The Bar for Aggression in M&A Just Got Raised
(Bloomberg Opinion) -- There are hostile takeovers, and then there is Covea Group’s failed attempt to buy French rival Scor SE, which has just ended in bitter recriminations. Who knew deals in the sleepy insurance industry could be so ugly?
On Tuesday, Covea said a deal with Scor was no longer part of its “strategic options,” blaming the target’s refusal to talk, along with “continued attacks and hostile tactics.” Scor’s response was rapid and vigorous: A detailed statement strongly denying the accusation and announcing legal proceedings against Covea, chairman and chief executive officer Thierry Derez, as well as its advisers, Barclays and Rothschild.
Scor seems to have been well prepared for Covea’s withdrawal. Then another bombshell dropped. Scor said Credit Suisse Group AG, which had been advising and financing Covea, had told it back in November that it had dropped its support for the attempted bid. The market had not been aware of that. Whether or not this should have been disclosed under stock market rules, it is certainly information that investors would have found useful to know.
It’s a sad outcome for Scor shareholders hoping for a tie-up. The shares fell as much as 15 percent and settled at around 36 euros, a whisker above their level before Covea’s interest in a deal emerged back in September. A deal had sound industrial logic and could plausibly have worked for both sides at the right price. The combined companies would have enjoyed a more varied mix of customers. Scor has been an adept acquirer itself, but its strategy looks constrained by its market value of just 7 billion euros ($8 billion).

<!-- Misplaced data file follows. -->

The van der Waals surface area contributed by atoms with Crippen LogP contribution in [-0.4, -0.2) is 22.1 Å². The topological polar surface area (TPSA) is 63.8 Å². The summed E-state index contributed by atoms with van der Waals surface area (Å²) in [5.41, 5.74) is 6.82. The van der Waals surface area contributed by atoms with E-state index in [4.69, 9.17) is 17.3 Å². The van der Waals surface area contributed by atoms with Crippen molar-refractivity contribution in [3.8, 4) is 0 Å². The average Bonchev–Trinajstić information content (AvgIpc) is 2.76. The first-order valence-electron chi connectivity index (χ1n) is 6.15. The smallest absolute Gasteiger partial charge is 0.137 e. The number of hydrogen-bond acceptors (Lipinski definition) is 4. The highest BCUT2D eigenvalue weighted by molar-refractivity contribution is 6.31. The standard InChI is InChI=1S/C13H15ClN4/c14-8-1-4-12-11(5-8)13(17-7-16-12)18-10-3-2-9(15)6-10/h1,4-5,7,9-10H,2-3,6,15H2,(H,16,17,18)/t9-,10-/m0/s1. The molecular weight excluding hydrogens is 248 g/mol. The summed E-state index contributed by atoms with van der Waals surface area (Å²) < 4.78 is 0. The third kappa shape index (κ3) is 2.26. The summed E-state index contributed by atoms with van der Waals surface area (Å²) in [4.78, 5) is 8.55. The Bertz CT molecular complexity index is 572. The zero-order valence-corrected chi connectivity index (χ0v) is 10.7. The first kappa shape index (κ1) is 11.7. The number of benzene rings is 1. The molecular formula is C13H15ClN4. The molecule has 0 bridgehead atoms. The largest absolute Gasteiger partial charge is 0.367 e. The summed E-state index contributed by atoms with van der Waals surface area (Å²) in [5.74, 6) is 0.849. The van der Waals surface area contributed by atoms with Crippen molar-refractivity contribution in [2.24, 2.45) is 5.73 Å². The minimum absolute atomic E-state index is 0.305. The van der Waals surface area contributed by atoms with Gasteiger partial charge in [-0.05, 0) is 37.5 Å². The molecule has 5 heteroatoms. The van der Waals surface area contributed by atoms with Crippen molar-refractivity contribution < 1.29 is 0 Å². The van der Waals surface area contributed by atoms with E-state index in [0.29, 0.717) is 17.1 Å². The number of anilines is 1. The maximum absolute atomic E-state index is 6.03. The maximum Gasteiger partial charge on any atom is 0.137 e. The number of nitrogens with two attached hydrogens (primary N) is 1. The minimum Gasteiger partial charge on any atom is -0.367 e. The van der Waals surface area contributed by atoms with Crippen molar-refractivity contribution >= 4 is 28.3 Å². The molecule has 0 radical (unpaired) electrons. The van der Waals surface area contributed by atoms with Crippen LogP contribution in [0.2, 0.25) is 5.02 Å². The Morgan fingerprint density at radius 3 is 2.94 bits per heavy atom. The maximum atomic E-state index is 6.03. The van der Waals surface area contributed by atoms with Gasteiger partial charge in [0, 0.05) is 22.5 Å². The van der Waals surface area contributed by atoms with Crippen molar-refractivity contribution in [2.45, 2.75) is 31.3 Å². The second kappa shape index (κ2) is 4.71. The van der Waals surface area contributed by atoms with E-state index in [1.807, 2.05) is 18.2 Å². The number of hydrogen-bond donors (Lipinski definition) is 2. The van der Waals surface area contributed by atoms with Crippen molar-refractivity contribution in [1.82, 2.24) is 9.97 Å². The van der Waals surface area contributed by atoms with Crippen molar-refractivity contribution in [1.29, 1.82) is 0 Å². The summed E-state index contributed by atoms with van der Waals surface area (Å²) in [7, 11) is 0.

Covea is well-capitalized and could have afforded a transaction. But it has come across, at best, as looking inexperienced in the public markets. It has a stake in Scor and Derez had a board seat. The insurer made its initial approach in mid-August, just before Scor’s capital markets day. When the proposal was rejected, Covea went public with the plan in early September in an attempt to pressure Scor chairman Denis Kessler into talks.
Derez’s presence on the Scor board exposed him to attack for potential conflicts of interest. Scor now accuses Derez of using confidential information in preparation of the takeover plan. He didn’t step down until November. (Covea has yet to respond to the allegations.)
Covea’s initial offer wasn't high enough and Scor was right to reject it. But shareholders could be forgiven for hoping that the situation would have progressed to an increased proposal, talks and a friendly agreement or a tie-up with a rival bidder. Covea’s handling of the episode raises questions about how serious it was in the first place. Arguably, a determined bidder might have gone in higher, or dangled a raised price sooner.
Kessler has maintained Scor’s independence and avoided it being taken over at a bad price. But given how this situation has ended, the risk now is that it will be a long time before Scor gets another approach from anyone else.
This column does not necessarily reflect the opinion of the editorial board or Bloomberg LP and its owners.
Chris Hughes is a Bloomberg Opinion columnist covering deals. He previously worked for Reuters Breakingviews, as well as the Financial Times and the Independent newspaper.
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